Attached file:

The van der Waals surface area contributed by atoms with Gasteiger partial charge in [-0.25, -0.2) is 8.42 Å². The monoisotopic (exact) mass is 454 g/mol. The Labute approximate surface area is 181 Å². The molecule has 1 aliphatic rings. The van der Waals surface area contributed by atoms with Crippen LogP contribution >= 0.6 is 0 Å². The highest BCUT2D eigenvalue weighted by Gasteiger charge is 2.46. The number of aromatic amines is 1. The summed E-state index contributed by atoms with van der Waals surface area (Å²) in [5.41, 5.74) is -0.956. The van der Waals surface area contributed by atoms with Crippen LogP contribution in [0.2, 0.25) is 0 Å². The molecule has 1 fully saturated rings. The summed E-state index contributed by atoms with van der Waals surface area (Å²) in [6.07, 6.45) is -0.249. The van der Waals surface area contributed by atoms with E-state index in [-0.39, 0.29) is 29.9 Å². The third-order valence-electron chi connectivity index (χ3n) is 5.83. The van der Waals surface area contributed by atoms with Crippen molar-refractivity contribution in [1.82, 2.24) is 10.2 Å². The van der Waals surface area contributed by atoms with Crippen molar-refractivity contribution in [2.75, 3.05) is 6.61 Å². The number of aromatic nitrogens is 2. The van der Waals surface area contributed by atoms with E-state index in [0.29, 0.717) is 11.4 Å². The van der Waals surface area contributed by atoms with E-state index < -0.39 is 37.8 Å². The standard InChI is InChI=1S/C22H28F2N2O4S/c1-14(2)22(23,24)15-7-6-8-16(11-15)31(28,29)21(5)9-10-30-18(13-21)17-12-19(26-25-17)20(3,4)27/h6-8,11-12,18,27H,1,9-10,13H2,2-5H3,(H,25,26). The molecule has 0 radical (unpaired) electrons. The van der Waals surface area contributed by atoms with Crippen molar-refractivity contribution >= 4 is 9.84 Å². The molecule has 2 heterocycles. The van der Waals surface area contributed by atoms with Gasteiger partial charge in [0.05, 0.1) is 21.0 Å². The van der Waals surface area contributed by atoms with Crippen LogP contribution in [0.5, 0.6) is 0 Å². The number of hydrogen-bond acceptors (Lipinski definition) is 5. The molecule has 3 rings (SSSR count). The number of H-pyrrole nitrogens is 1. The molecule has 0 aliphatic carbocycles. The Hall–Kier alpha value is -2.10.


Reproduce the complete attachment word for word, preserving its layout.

The van der Waals surface area contributed by atoms with Gasteiger partial charge in [-0.25, -0.2) is 8.42 Å². The monoisotopic (exact) mass is 454 g/mol. The Labute approximate surface area is 181 Å². The molecule has 1 aliphatic rings. The van der Waals surface area contributed by atoms with Crippen LogP contribution >= 0.6 is 0 Å². The highest BCUT2D eigenvalue weighted by Gasteiger charge is 2.46. The number of aromatic amines is 1. The summed E-state index contributed by atoms with van der Waals surface area (Å²) in [5.41, 5.74) is -0.956. The van der Waals surface area contributed by atoms with Crippen LogP contribution in [0.2, 0.25) is 0 Å². The molecule has 1 fully saturated rings. The summed E-state index contributed by atoms with van der Waals surface area (Å²) in [6.07, 6.45) is -0.249. The van der Waals surface area contributed by atoms with E-state index in [-0.39, 0.29) is 29.9 Å². The third-order valence-electron chi connectivity index (χ3n) is 5.83. The van der Waals surface area contributed by atoms with Crippen molar-refractivity contribution in [1.82, 2.24) is 10.2 Å². The van der Waals surface area contributed by atoms with Crippen molar-refractivity contribution in [2.75, 3.05) is 6.61 Å². The number of aromatic nitrogens is 2. The van der Waals surface area contributed by atoms with E-state index in [0.29, 0.717) is 11.4 Å². The van der Waals surface area contributed by atoms with E-state index < -0.39 is 37.8 Å². The standard InChI is InChI=1S/C22H28F2N2O4S/c1-14(2)22(23,24)15-7-6-8-16(11-15)31(28,29)21(5)9-10-30-18(13-21)17-12-19(26-25-17)20(3,4)27/h6-8,11-12,18,27H,1,9-10,13H2,2-5H3,(H,25,26). The molecule has 0 radical (unpaired) electrons. The van der Waals surface area contributed by atoms with Crippen molar-refractivity contribution >= 4 is 9.84 Å². The molecule has 2 heterocycles. The van der Waals surface area contributed by atoms with Gasteiger partial charge in [0.05, 0.1) is 21.0 Å². The van der Waals surface area contributed by atoms with Crippen LogP contribution in [0.5, 0.6) is 0 Å². The number of hydrogen-bond acceptors (Lipinski definition) is 5. The molecule has 3 rings (SSSR count). The number of H-pyrrole nitrogens is 1. The molecule has 0 aliphatic carbocycles. The Hall–Kier alpha value is -2.10.